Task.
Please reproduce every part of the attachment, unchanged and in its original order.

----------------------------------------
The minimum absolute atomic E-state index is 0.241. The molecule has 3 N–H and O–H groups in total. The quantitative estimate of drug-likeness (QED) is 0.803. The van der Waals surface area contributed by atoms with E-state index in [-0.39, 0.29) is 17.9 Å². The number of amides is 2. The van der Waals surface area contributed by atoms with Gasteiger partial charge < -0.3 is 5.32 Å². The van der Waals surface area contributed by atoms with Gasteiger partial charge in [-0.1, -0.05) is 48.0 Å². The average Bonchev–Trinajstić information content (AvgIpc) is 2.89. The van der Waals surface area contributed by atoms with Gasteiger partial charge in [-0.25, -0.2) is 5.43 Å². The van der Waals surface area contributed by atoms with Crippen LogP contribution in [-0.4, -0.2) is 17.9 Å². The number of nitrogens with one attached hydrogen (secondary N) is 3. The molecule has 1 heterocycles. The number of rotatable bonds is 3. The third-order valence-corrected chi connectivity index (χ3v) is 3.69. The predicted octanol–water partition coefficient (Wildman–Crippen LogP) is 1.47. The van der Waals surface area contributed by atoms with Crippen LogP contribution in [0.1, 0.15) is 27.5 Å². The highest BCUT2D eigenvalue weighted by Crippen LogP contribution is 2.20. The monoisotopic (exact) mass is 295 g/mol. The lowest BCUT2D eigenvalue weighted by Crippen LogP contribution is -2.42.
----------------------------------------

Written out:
The minimum absolute atomic E-state index is 0.241. The molecule has 3 N–H and O–H groups in total. The quantitative estimate of drug-likeness (QED) is 0.803. The van der Waals surface area contributed by atoms with E-state index in [-0.39, 0.29) is 17.9 Å². The number of amides is 2. The van der Waals surface area contributed by atoms with Gasteiger partial charge < -0.3 is 5.32 Å². The van der Waals surface area contributed by atoms with Gasteiger partial charge in [-0.1, -0.05) is 48.0 Å². The average Bonchev–Trinajstić information content (AvgIpc) is 2.89. The van der Waals surface area contributed by atoms with Gasteiger partial charge in [-0.25, -0.2) is 5.43 Å². The van der Waals surface area contributed by atoms with Crippen LogP contribution in [-0.4, -0.2) is 17.9 Å². The number of nitrogens with one attached hydrogen (secondary N) is 3. The molecule has 1 heterocycles. The number of rotatable bonds is 3. The third-order valence-corrected chi connectivity index (χ3v) is 3.69. The predicted octanol–water partition coefficient (Wildman–Crippen LogP) is 1.47. The van der Waals surface area contributed by atoms with Crippen LogP contribution in [0.1, 0.15) is 27.5 Å². The highest BCUT2D eigenvalue weighted by Crippen LogP contribution is 2.20. The monoisotopic (exact) mass is 295 g/mol. The lowest BCUT2D eigenvalue weighted by Crippen LogP contribution is -2.42.